The cockroaches, as scared as I was, retreated off the roof, but unlike me, the fall couldn't kill them. I didn't care, as long as they were gone, but I found myself sympathizing with them; I could be classified as a cockroach myself, if it meant being a pest that would steal food and scare people off. It dawned on me that I was comparing myself to a bug, one I could easily crush. Who knows, at this point, anything could crush me; bugs, this school, my neighborhood, the government? They were all now candidates in my now inevitable demise.
Going back down the stares, head lowered on my paper, I had bumped into a figure. I let out a grunt and quickly looked up to see who it was. In short terms, this figure was the most stunning thing I had set my eyes on.
She had brunette hair, set back in a braid, shining brilliantly in the sunlight that had now revealed itself. Her pure blue eyes looked curiously at me as her lips made their move to make a response to my rude intrusion. Her skin was clear of any dirt, and she wore what I believed to be the school uniform, covered in the colors of silver and turquoise. She was slender, yet healthy, unlike me; a ragged child who had bones showing. Her appearance alone made me smile in delight.
She smiled in an innocent manner, "You must be the new student."
It took me a while to respond, as I was still in a daze, but I complied, "Y-Yes."
She laughed at my stutter, "Oh now, don't be shy! We are very welcome for you to be here."
I was thrown off guard with her usage of the word 'We'. Who else could be here? I feel as if I had been everywhere, yet there was much for me to learn about this place.
"Now if you could just fill this out, and we will assign you your classes," she handed me a single paper, with what seemed to be a list. I studied the list and my eyes narrowed in confusion at the directions:
"Please label which of the following things you are most afraid of, 1 being the most afraid, 10 being least."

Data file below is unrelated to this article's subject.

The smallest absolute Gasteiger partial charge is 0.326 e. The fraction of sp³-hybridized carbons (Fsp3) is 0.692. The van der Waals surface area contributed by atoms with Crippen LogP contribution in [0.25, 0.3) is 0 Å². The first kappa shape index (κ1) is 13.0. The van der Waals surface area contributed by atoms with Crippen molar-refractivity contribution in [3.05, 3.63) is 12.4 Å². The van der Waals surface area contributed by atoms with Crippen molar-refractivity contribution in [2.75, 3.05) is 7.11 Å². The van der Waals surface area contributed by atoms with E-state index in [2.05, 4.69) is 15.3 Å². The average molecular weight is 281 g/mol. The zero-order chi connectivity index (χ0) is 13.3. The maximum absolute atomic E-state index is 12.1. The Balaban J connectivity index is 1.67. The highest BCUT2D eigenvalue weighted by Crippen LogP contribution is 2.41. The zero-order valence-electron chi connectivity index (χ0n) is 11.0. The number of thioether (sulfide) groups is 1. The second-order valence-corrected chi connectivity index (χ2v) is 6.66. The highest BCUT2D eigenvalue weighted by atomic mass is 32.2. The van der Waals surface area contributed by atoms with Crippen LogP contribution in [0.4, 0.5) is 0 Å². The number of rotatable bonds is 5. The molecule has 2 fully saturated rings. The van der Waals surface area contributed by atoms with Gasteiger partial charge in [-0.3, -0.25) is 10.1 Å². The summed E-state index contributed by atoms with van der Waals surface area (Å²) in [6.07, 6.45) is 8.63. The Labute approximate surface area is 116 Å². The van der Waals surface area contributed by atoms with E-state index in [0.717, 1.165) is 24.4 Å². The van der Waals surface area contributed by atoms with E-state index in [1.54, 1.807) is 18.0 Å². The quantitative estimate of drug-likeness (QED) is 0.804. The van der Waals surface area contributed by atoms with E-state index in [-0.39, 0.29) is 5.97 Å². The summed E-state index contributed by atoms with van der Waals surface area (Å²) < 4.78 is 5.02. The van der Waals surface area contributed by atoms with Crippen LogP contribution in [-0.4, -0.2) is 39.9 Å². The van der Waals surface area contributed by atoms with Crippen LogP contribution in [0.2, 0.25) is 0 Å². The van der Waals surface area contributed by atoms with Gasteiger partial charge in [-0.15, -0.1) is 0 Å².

I looked at the girl, and before my mouth even opened, she answered my thoughts in a quick response, "It's to ensure you a safe education," she smiled quickly.
I didn't care about what it meant, I was desperate now. I had everything in front of me; an easy future, a good job, a good reputation, a normal life. No matter what I had to do, I would justify myself a safe and secure life, I had to.
I looked down the list and noticed two things; first off, "insectophobia" was missing. I didn't understand, it was very common, how is it that they left it out? The second thing was an already circled answer: " Doctors ". What did this mean?
The girl looked over my shoulder, "Oh! You've already chosen! Good for you, now follow me to your new class," she said, dragging me to the next destination.
I was about to retaliate when she cut me off, "Oh I know! Doctors, are such a pain in the ass! They don't know what personal space is, am I right?" she laughed with a wink. Her quick pace got us to where she was leading me quicker than normal.
I was now uneasy, "Well..."
It took a while for my eyes to adjust to my surroundings, because I could not believe the sight I had seen. A class of thirty children? A smiling teacher, busy around the chalk board? Posters about doing well in school littering the walls? No, it was anything but that.
The smell of blood was thick, and I could see why. The thirty children who were supposed to be in their seats were now lying on the floor, no life lingering in them. Some of them had still sat in their desks, as if they had simply fallen asleep.
"Oh them? They're simply the trouble makers. We do have proper discipline after all!" the girls piped up, as if this were simply a detention prior to a mass slaughter, "Oh, speaking of which! You happened to be quite tardy on your first day, but because it is your first day, we'll let you off with a warning punishment."
I began thinking that "signing" the form was a bad idea. Multiple men in white seized me, giving me no time to struggle as they stuck a syringe in my arm.
That was when I fell to hell like the rest.